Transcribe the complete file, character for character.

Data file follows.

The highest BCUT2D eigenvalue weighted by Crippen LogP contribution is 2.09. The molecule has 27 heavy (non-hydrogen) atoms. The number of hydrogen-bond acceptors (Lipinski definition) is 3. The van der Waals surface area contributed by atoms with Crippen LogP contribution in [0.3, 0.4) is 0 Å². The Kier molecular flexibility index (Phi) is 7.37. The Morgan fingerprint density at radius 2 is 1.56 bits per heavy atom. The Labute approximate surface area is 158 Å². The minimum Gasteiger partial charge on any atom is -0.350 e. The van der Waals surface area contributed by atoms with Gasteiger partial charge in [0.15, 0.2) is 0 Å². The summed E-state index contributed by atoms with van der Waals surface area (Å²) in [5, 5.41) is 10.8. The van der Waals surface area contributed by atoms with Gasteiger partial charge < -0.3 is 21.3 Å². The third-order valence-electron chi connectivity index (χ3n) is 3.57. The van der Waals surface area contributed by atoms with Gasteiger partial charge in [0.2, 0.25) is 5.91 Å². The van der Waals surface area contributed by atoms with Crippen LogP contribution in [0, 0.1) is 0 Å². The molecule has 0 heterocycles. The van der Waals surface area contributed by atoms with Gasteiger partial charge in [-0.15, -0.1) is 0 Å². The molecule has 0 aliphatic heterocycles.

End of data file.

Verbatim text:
The highest BCUT2D eigenvalue weighted by Crippen LogP contribution is 2.09. The molecule has 27 heavy (non-hydrogen) atoms. The number of hydrogen-bond acceptors (Lipinski definition) is 3. The van der Waals surface area contributed by atoms with Crippen LogP contribution in [0.3, 0.4) is 0 Å². The Kier molecular flexibility index (Phi) is 7.37. The Morgan fingerprint density at radius 2 is 1.56 bits per heavy atom. The Labute approximate surface area is 158 Å². The minimum Gasteiger partial charge on any atom is -0.350 e. The van der Waals surface area contributed by atoms with Gasteiger partial charge in [0.15, 0.2) is 0 Å². The summed E-state index contributed by atoms with van der Waals surface area (Å²) in [5, 5.41) is 10.8. The van der Waals surface area contributed by atoms with Gasteiger partial charge < -0.3 is 21.3 Å². The third-order valence-electron chi connectivity index (χ3n) is 3.57. The van der Waals surface area contributed by atoms with Gasteiger partial charge in [0.2, 0.25) is 5.91 Å². The van der Waals surface area contributed by atoms with Crippen LogP contribution in [0, 0.1) is 0 Å². The molecule has 0 heterocycles. The van der Waals surface area contributed by atoms with Gasteiger partial charge in [-0.15, -0.1) is 0 Å². The molecule has 0 aliphatic heterocycles.